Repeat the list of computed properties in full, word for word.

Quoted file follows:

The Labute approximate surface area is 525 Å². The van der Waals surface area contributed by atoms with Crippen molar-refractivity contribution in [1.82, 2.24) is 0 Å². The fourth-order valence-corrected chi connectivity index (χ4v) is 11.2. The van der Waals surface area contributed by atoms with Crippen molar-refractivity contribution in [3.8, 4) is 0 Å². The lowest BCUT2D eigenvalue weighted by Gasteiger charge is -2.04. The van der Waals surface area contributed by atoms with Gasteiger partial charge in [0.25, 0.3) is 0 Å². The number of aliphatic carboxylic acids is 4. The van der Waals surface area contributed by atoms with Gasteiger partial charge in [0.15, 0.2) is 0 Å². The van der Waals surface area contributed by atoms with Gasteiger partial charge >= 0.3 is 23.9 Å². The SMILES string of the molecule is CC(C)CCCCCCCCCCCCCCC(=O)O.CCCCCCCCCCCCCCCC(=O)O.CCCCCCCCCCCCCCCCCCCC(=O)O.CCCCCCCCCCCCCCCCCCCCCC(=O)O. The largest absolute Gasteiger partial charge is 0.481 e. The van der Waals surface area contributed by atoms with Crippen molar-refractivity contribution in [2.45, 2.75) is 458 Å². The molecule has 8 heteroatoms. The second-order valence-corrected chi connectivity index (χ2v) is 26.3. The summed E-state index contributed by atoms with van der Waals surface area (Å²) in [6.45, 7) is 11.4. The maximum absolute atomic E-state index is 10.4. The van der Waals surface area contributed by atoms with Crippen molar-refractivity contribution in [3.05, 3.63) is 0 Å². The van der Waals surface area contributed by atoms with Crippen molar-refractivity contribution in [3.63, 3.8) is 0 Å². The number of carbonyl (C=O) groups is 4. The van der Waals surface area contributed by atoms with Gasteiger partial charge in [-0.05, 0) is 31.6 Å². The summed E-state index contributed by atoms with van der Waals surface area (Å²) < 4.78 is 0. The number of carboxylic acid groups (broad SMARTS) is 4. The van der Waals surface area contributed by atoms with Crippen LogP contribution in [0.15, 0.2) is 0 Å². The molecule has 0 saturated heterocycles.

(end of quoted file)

The Labute approximate surface area is 525 Å². The van der Waals surface area contributed by atoms with Crippen molar-refractivity contribution in [1.82, 2.24) is 0 Å². The fourth-order valence-corrected chi connectivity index (χ4v) is 11.2. The van der Waals surface area contributed by atoms with Crippen molar-refractivity contribution in [3.8, 4) is 0 Å². The lowest BCUT2D eigenvalue weighted by Gasteiger charge is -2.04. The van der Waals surface area contributed by atoms with Gasteiger partial charge in [0.25, 0.3) is 0 Å². The number of aliphatic carboxylic acids is 4. The van der Waals surface area contributed by atoms with Gasteiger partial charge in [0.15, 0.2) is 0 Å². The van der Waals surface area contributed by atoms with Gasteiger partial charge >= 0.3 is 23.9 Å². The SMILES string of the molecule is CC(C)CCCCCCCCCCCCCCC(=O)O.CCCCCCCCCCCCCCCC(=O)O.CCCCCCCCCCCCCCCCCCCC(=O)O.CCCCCCCCCCCCCCCCCCCCCC(=O)O. The largest absolute Gasteiger partial charge is 0.481 e. The van der Waals surface area contributed by atoms with Crippen molar-refractivity contribution in [2.45, 2.75) is 458 Å². The molecule has 8 heteroatoms. The second-order valence-corrected chi connectivity index (χ2v) is 26.3. The summed E-state index contributed by atoms with van der Waals surface area (Å²) in [6.45, 7) is 11.4. The maximum absolute atomic E-state index is 10.4. The van der Waals surface area contributed by atoms with Crippen molar-refractivity contribution in [3.05, 3.63) is 0 Å². The van der Waals surface area contributed by atoms with Crippen molar-refractivity contribution in [3.63, 3.8) is 0 Å². The number of carbonyl (C=O) groups is 4. The van der Waals surface area contributed by atoms with Gasteiger partial charge in [-0.05, 0) is 31.6 Å². The summed E-state index contributed by atoms with van der Waals surface area (Å²) < 4.78 is 0. The number of carboxylic acid groups (broad SMARTS) is 4. The van der Waals surface area contributed by atoms with Crippen LogP contribution in [0.15, 0.2) is 0 Å². The molecule has 0 saturated heterocycles.